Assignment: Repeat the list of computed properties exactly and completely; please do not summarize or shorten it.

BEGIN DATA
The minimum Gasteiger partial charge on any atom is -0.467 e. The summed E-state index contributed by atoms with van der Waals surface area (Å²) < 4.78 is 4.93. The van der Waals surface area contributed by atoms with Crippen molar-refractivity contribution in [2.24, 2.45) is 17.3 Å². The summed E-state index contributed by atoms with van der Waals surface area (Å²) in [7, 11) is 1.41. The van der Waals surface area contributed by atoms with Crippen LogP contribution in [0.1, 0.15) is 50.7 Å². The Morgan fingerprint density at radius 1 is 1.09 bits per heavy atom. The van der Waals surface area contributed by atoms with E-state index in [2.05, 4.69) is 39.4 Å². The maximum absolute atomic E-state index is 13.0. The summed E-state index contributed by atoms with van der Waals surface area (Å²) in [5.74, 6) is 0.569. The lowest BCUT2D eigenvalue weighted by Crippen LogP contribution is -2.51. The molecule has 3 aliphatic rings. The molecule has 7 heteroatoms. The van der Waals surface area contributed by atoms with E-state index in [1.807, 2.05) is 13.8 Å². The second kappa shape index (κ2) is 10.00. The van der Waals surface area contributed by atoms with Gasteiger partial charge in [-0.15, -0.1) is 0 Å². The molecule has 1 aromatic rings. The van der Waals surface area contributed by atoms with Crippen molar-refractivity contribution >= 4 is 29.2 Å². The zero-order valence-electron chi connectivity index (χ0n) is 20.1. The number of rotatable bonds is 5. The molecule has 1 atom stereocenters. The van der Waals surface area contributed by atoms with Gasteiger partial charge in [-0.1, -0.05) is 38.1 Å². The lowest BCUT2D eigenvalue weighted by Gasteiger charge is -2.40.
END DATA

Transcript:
The minimum Gasteiger partial charge on any atom is -0.467 e. The summed E-state index contributed by atoms with van der Waals surface area (Å²) < 4.78 is 4.93. The van der Waals surface area contributed by atoms with Crippen molar-refractivity contribution in [2.24, 2.45) is 17.3 Å². The summed E-state index contributed by atoms with van der Waals surface area (Å²) in [7, 11) is 1.41. The van der Waals surface area contributed by atoms with Crippen LogP contribution in [0.1, 0.15) is 50.7 Å². The Morgan fingerprint density at radius 1 is 1.09 bits per heavy atom. The van der Waals surface area contributed by atoms with E-state index in [2.05, 4.69) is 39.4 Å². The maximum absolute atomic E-state index is 13.0. The summed E-state index contributed by atoms with van der Waals surface area (Å²) in [5.74, 6) is 0.569. The lowest BCUT2D eigenvalue weighted by Crippen LogP contribution is -2.51. The molecule has 3 aliphatic rings. The molecule has 7 heteroatoms. The van der Waals surface area contributed by atoms with E-state index in [1.807, 2.05) is 13.8 Å². The second kappa shape index (κ2) is 10.00. The van der Waals surface area contributed by atoms with Gasteiger partial charge in [-0.15, -0.1) is 0 Å². The molecule has 1 aromatic rings. The van der Waals surface area contributed by atoms with Crippen molar-refractivity contribution >= 4 is 29.2 Å². The zero-order valence-electron chi connectivity index (χ0n) is 20.1. The number of rotatable bonds is 5. The molecule has 1 atom stereocenters. The van der Waals surface area contributed by atoms with Gasteiger partial charge in [-0.1, -0.05) is 38.1 Å². The lowest BCUT2D eigenvalue weighted by Gasteiger charge is -2.40.